- By Laurel Kelly
Consumer Health: What do you know about Lou Gehrig’s disease?
May is ALS Awareness Month, which makes this a good time to learn more about Lou Gehrig's disease, which is also known as amyotrophic lateral sclerosis, or ALS.
Amyotrophic lateral sclerosis is a progressive nervous system disease that affects nerve cells in the brain and spinal cord, causing loss of muscle control. More than 5,000 people are diagnosed with amyotrophic lateral sclerosis each year, and the average life expectancy is two to five years, according to The ALS Association.
Amyotrophic lateral sclerosis often starts in the hands, feet or limbs, and then spreads to other parts of the body. As the disease advances and nerve cells are destroyed, muscles weaken. This eventually affects chewing, swallowing, speaking and breathing.
Signs and symptoms of amyotrophic lateral sclerosis vary greatly from person to person, depending on which neurons are affected. Signs and symptoms can include:
- Difficulty walking or performing normal daily activities.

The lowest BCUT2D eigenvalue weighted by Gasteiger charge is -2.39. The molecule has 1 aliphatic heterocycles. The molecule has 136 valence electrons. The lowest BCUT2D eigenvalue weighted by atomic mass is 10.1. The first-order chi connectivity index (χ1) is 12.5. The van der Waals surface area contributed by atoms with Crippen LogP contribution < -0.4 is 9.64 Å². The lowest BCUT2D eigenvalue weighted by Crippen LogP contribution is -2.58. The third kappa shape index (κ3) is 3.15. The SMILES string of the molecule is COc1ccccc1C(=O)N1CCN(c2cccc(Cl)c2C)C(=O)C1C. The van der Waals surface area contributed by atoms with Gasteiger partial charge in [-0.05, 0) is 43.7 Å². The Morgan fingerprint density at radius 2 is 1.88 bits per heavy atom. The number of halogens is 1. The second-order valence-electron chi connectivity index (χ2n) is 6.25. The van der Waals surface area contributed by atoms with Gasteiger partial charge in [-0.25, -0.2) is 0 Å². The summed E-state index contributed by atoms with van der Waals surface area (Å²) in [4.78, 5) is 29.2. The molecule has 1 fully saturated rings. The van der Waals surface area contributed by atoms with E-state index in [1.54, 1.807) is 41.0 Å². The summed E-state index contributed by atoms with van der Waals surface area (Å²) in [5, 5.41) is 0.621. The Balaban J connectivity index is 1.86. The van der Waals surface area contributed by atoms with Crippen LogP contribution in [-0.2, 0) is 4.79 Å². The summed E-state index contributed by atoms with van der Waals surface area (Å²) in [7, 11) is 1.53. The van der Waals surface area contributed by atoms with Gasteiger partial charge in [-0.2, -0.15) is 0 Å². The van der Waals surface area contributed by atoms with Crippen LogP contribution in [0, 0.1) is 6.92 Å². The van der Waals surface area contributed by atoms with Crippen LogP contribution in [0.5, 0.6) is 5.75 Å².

- Tripping and falling.
- Weakness in the legs, feet or ankles.
- Hand weakness or clumsiness.
- Slurred speech or trouble swallowing.
- Muscle cramps and twitching in the arms, shoulders and tongue.
- Inappropriate crying, laughing or yawning.
- Cognitive and behavioral changes.
Amyotrophic lateral sclerosis is inherited in 5% to 10% of people diagnosed with the disease. In most people with familial amyotrophic lateral sclerosis, their children have a 50-50 chance of developing it, as well. For the rest, the cause isn't known.
Besides heredity, other established risk factors for amyotrophic lateral sclerosis include:
The risk of amyotrophic lateral sclerosis increases with age. It's most common between the ages of 40 and the mid-60s.
Before 65, slightly more men than women develop amyotrophic lateral sclerosis. This sex difference disappears after 70.
Some studies examining the entire human genome found many similarities in the genetic variations of people with familial amyotrophic lateral sclerosis and some people with noninherited amyotrophic lateral sclerosis. These genetic variations might make people more susceptible to amyotrophic lateral sclerosis.
No cure or treatment can reverse the damage of amyotrophic lateral sclerosis. However, treatments can slow the progression of symptoms, prevent complications, and make life more comfortable and independent, though. These treatment can include medications; breathing care; physical, occupational and speech therapy; and nutritional support.